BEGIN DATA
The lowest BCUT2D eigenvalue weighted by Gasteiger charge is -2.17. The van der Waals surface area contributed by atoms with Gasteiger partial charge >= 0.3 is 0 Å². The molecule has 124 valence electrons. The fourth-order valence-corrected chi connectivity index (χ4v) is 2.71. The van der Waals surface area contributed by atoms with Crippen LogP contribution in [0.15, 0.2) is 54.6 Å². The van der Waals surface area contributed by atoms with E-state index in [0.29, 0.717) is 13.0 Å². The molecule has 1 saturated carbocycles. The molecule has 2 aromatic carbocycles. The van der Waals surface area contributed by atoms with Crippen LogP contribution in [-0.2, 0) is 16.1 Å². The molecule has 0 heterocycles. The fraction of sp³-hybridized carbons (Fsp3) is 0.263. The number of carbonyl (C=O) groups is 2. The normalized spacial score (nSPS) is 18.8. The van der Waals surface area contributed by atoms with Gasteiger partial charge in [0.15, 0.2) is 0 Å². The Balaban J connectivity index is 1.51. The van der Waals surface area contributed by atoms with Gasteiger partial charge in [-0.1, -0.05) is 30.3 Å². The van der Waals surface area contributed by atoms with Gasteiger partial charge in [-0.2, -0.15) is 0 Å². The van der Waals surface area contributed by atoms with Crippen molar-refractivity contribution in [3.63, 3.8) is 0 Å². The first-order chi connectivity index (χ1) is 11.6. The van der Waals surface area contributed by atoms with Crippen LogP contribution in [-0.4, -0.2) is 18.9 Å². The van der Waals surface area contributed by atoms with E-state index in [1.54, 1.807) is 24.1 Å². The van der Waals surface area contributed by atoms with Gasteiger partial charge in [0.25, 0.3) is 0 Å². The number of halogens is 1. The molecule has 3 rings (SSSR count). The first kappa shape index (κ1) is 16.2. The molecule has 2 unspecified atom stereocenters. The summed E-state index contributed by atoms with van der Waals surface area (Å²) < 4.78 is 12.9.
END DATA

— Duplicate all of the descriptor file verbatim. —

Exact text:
The lowest BCUT2D eigenvalue weighted by Gasteiger charge is -2.17. The van der Waals surface area contributed by atoms with Gasteiger partial charge >= 0.3 is 0 Å². The molecule has 124 valence electrons. The fourth-order valence-corrected chi connectivity index (χ4v) is 2.71. The van der Waals surface area contributed by atoms with Crippen LogP contribution in [0.15, 0.2) is 54.6 Å². The van der Waals surface area contributed by atoms with E-state index in [0.29, 0.717) is 13.0 Å². The molecule has 1 saturated carbocycles. The molecule has 2 aromatic carbocycles. The van der Waals surface area contributed by atoms with Crippen LogP contribution in [-0.2, 0) is 16.1 Å². The molecule has 0 heterocycles. The fraction of sp³-hybridized carbons (Fsp3) is 0.263. The number of carbonyl (C=O) groups is 2. The normalized spacial score (nSPS) is 18.8. The van der Waals surface area contributed by atoms with Gasteiger partial charge in [0.15, 0.2) is 0 Å². The Balaban J connectivity index is 1.51. The van der Waals surface area contributed by atoms with Gasteiger partial charge in [-0.1, -0.05) is 30.3 Å². The van der Waals surface area contributed by atoms with Gasteiger partial charge in [-0.2, -0.15) is 0 Å². The van der Waals surface area contributed by atoms with Crippen molar-refractivity contribution in [3.63, 3.8) is 0 Å². The first-order chi connectivity index (χ1) is 11.6. The van der Waals surface area contributed by atoms with Crippen LogP contribution in [-0.4, -0.2) is 18.9 Å². The van der Waals surface area contributed by atoms with E-state index in [1.54, 1.807) is 24.1 Å². The van der Waals surface area contributed by atoms with Gasteiger partial charge in [0.25, 0.3) is 0 Å². The number of halogens is 1. The molecule has 3 rings (SSSR count). The first kappa shape index (κ1) is 16.2. The molecule has 2 unspecified atom stereocenters. The summed E-state index contributed by atoms with van der Waals surface area (Å²) < 4.78 is 12.9.